The Rise of Allen Robinson
Allen Robinson was just a three-star recruit coming out of St. Mary Preparatory School in Orchard Lake, Mich. three years ago. He received interest from only six schools: Toledo, Minnesota, Michigan State, Buffalo, Bowling Green, and Penn State.
Michigan State and Bowling Green opted not to give Robinson an offer, leaving the Nittany Lions as the only big name program on his list. He committed to Penn State in November of 2010. He arrived quietly, netting just three receptions for 29 yards in his freshman season.
But Penn State lost a number of receivers to graduation, transfers, and disciplinary dismissals after that year. With a new coach at the helm in Bill O’Brien and quarterback Matt McGloin set to break out, Robinson entered 2012 as the team’s top receiver and quickly showed the world just how good he is.
Almost three years after that November day in 2010, just about every college football team in the nation would love to have Robinson on their roster as he’s become one of the best receivers in the nation.
Robinson blew away the season receptions record set by Bobby Engram – arguably the best wide receiver in Penn State history – and O.J. McDuffie by hauling in 77 catches in 2012 with 1,013 receiving yards and 11 touchdowns. All of those numbers led the Big Ten. Robinson essentially went from being a non-factor in the offense to the conference’s best receiver over the course of one offseason.
Those numbers are great, but Robinson is on an even better pace this season with freshman Christian Hackenberg throwing him the ball. O’Brien credits Robinson’s hard work over the summer for his outstanding start to the 2013 season.
“Allen Robinson is a very smart guy,” O’Brien said. “He’s very football smart and he’s very smart off the field. He’s just an intelligent guy. He really worked hard this offseason to improve his individual skill set.”
“He came back with better knowledge of the offense,” he added. “He worked extremely hard on his own game, getting stronger, getting faster, and getting quicker. He worked hard with Christian when he arrived here. You have to give him a lot of credit for the year he’s having. He’s done a really good job to date this year.”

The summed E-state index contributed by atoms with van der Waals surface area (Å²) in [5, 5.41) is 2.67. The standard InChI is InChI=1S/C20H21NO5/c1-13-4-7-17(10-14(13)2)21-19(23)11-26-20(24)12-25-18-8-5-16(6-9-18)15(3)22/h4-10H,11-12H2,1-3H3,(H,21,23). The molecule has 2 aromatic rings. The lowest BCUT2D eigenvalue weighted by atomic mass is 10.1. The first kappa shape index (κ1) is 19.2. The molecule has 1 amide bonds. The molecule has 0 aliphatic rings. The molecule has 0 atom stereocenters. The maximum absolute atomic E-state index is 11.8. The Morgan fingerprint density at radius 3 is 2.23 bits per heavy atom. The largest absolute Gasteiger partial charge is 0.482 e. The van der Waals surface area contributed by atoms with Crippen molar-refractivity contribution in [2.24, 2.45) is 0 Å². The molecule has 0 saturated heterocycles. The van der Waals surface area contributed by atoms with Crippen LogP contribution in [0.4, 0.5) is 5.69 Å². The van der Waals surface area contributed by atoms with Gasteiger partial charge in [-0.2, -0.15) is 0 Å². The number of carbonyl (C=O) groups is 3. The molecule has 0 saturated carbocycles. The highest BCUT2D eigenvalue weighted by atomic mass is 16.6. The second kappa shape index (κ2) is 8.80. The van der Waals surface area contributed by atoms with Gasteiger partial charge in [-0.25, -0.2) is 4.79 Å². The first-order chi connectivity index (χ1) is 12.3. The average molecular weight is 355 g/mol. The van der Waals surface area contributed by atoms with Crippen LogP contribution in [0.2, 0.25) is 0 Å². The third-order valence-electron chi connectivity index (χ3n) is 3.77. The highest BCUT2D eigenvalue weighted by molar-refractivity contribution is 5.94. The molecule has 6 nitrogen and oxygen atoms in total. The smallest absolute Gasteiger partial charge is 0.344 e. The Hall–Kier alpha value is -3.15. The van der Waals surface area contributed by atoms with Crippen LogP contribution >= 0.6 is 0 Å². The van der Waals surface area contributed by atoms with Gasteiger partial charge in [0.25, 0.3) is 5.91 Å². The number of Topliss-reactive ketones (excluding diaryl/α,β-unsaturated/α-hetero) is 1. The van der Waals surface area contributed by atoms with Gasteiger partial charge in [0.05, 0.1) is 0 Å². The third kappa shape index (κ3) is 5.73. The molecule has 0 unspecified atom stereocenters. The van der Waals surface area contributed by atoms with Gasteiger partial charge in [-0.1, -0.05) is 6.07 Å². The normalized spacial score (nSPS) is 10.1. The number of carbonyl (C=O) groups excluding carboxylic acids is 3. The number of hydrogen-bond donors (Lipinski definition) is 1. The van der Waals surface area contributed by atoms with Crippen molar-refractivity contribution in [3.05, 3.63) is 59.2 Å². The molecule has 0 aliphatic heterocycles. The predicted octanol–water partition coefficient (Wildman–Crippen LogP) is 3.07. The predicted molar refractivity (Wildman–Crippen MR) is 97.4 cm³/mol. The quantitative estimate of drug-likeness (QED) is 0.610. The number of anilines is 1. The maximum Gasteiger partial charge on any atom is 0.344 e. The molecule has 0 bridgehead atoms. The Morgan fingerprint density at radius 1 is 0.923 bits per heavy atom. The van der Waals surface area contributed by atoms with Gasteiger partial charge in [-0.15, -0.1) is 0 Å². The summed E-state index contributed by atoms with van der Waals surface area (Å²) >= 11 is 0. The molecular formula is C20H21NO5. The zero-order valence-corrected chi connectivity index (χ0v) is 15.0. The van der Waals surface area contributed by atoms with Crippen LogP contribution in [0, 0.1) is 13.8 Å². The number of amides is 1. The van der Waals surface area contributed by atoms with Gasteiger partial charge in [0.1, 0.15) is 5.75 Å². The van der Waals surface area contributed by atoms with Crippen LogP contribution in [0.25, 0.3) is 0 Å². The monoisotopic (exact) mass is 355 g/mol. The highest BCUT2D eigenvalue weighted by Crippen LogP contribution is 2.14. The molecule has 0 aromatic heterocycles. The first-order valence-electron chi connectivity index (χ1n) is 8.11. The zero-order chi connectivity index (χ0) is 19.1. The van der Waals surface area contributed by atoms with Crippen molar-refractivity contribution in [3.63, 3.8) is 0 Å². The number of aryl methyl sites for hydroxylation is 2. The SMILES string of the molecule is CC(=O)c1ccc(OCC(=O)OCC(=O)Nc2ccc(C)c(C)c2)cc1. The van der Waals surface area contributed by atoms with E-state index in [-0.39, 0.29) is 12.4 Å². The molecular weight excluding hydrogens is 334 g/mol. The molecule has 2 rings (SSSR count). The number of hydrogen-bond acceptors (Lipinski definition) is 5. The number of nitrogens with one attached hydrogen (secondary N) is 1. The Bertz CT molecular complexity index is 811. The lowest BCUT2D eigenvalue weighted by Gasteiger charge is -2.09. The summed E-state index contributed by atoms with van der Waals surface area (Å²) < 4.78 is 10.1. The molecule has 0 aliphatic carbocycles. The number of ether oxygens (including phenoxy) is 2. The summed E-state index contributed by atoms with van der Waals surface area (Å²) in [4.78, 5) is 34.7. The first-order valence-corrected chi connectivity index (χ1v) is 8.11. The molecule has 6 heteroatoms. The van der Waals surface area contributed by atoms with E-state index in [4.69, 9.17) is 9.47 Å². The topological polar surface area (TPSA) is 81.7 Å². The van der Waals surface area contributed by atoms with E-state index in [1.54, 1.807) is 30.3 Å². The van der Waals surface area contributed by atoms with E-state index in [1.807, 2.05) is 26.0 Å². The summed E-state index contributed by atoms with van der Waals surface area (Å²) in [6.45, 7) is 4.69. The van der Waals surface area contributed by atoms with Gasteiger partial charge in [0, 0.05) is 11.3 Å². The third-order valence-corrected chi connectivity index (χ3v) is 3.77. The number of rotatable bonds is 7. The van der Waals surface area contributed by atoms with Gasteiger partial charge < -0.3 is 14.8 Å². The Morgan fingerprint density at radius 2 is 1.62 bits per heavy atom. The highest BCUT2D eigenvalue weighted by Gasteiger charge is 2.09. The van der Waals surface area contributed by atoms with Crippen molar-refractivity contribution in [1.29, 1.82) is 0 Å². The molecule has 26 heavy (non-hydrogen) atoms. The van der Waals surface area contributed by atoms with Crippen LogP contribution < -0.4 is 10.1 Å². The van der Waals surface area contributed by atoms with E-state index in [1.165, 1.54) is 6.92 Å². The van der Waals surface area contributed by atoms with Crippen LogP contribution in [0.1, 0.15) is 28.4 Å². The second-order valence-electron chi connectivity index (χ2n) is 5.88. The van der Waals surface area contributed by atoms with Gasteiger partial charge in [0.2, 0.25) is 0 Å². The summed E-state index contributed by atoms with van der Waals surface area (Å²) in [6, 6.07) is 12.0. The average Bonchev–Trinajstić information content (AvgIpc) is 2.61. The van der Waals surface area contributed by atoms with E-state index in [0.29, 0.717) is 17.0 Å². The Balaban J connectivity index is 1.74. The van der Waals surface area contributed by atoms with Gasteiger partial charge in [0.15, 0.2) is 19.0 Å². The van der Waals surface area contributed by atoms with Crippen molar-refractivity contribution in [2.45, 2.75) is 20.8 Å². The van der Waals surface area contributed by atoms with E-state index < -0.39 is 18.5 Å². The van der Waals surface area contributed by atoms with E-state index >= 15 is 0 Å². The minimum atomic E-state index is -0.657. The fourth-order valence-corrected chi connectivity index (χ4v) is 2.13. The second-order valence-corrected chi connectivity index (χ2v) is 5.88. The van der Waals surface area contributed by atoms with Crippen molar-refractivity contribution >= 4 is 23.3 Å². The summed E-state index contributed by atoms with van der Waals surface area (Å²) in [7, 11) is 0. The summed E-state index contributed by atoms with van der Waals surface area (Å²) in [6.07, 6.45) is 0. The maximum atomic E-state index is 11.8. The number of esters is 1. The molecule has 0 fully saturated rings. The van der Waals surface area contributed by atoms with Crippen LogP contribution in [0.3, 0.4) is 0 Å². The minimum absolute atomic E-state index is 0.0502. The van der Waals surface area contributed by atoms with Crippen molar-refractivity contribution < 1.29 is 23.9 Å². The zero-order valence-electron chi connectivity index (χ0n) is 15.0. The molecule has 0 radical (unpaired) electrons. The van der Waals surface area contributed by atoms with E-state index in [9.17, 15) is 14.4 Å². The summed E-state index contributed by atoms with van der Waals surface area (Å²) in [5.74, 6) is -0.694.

The smarts that O’Brien mentioned show up all game long. Robinson certainly has the physical size necessary to be a great receiver at 6-3 and 201 pounds. But it’s Robinson’s skill set and mental adeptness combined with his size that allows him to seemingly get open consistently, no matter how many double-teams the opposition throws his way. With Robinson’s improved skill set comes to ability to play at new spots on the field this year.
“I think in our scheme, we’ve moved him around so he’s become smarter in it,” O’Brien said. “Last year he played mostly on the outside but now he plays everywhere. He plays No. 3, No. 2, he plays No. 1 weak, No. 1 strong. [We] put him in the backfield a little bit. He just has a lot better knowledge of our scheme and all the credit goes to him.”
Robinson is tough as nails too. He’ll play through pain if he has to because of how important the game is to him. Last Saturday against Indiana, Robinson went up for a catch in the end zone and landed hard on his hip. He was down on the field and then on the sideline, visibly grimacing in pain for minutes. But he found his way back on the field and is ready to go for Michigan this weekend.
“I just wanted to try and make a play on the ball and I came down pretty hard. I’m just a little sore but not too sore to dress,” Robinson said. “With the team, everybody has to show up when their number is called. Everybody has to make plays.”
Robinson is right. Everybody does have to make plays. But he seems to make a lot more of them than anyone else on the Nittany Lion’s offense. At his current pace, Robinson would finish the season with 91 catches for 1,490 yards and 12 touchdowns, numbers that would engrave his name in the Penn State record books. He’s leading fan voting for the Biletnikoff Award – which is given to the nation’s top receiver – for good reason.
With the exception of the Kent State game, in which the pass game struggled along with Robinson, he has been absolutely stellar through five games this season. Robinson has four 100+ yard performances with at least seven receptions and a touchdown in each. Despite a loss against Indiana, Robinson hauled in 12 balls for 173 yards and two touchdowns.
Hopefully Robinson can keep that up on Saturday when the Michigan Wolverines come to town for a night game at Beaver Stadium. Robinson, a Michigan native, said that the school “really didn’t have too much interest in me.”
They did, however, have interest in linebacker James Ross III, a high school teammate of Robinson’s. The two will be lining up against each other for the first time on Saturday. The two have been talking a lot, but Robinson says their conversations haven’t been about the game.
“It’s not always about football,” Robinson said. “We didn’t talk too much about the game coming up.”
Another topic that Robinson has avoided is the NFL Draft. Robinson is considering a top wide receiver prospect for the 2015 draft, but he would most likely be a top prospect if he decided to declare after he graduates at the end of this year. That’s right, Robinson is on track to graduate a year early as a junior.
“That’s something I’m not even thinking about right now,” Robinson said about declaring for the draft.
One thing is for certain: The Nittany Lions would welcome him back with open arms if he wanted to play a fourth season at Penn State. Whenever any player is asked about the standout wide receiver, they can’t help but speak glowingly about Robinson’s play.
“He’s a great player. A team-first guy,” center Ty Howle said. “He’s a competitor. He wants to win.”
Let’s hope he does a lot more winning as a Penn State Nittany Lion.